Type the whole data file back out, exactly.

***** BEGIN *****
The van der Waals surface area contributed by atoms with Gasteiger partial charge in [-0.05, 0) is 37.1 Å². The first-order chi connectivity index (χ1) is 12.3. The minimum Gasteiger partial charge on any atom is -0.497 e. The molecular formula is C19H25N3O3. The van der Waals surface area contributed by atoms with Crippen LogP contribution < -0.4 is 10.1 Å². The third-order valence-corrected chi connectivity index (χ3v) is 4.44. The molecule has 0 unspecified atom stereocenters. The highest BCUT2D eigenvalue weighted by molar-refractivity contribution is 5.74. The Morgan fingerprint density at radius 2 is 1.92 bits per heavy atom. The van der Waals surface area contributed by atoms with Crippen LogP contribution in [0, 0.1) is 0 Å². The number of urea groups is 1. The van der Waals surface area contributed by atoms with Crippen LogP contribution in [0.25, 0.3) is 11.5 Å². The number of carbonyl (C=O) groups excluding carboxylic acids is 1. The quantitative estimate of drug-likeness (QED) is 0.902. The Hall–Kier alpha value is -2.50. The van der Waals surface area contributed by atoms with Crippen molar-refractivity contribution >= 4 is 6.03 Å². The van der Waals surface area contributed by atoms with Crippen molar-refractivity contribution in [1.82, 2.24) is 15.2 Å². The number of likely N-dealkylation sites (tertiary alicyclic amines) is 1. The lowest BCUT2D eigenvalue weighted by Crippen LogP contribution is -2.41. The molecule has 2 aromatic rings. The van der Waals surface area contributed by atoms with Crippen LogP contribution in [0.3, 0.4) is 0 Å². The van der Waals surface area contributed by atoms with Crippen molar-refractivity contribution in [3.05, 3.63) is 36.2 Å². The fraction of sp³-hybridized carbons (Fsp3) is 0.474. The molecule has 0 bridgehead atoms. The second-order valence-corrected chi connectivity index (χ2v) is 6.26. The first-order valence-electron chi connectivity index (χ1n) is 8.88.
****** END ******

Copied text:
The van der Waals surface area contributed by atoms with Gasteiger partial charge in [-0.05, 0) is 37.1 Å². The first-order chi connectivity index (χ1) is 12.3. The minimum Gasteiger partial charge on any atom is -0.497 e. The molecular formula is C19H25N3O3. The van der Waals surface area contributed by atoms with Crippen LogP contribution < -0.4 is 10.1 Å². The third-order valence-corrected chi connectivity index (χ3v) is 4.44. The molecule has 0 unspecified atom stereocenters. The highest BCUT2D eigenvalue weighted by molar-refractivity contribution is 5.74. The Morgan fingerprint density at radius 2 is 1.92 bits per heavy atom. The van der Waals surface area contributed by atoms with Crippen LogP contribution in [0, 0.1) is 0 Å². The number of urea groups is 1. The van der Waals surface area contributed by atoms with Crippen LogP contribution in [0.25, 0.3) is 11.5 Å². The number of carbonyl (C=O) groups excluding carboxylic acids is 1. The quantitative estimate of drug-likeness (QED) is 0.902. The Hall–Kier alpha value is -2.50. The van der Waals surface area contributed by atoms with Crippen molar-refractivity contribution >= 4 is 6.03 Å². The van der Waals surface area contributed by atoms with Crippen molar-refractivity contribution in [1.82, 2.24) is 15.2 Å². The number of likely N-dealkylation sites (tertiary alicyclic amines) is 1. The lowest BCUT2D eigenvalue weighted by Crippen LogP contribution is -2.41. The molecule has 2 aromatic rings. The van der Waals surface area contributed by atoms with Crippen LogP contribution in [0.3, 0.4) is 0 Å². The van der Waals surface area contributed by atoms with Crippen molar-refractivity contribution in [3.05, 3.63) is 36.2 Å². The fraction of sp³-hybridized carbons (Fsp3) is 0.474. The molecule has 0 bridgehead atoms. The second-order valence-corrected chi connectivity index (χ2v) is 6.26. The first-order valence-electron chi connectivity index (χ1n) is 8.88.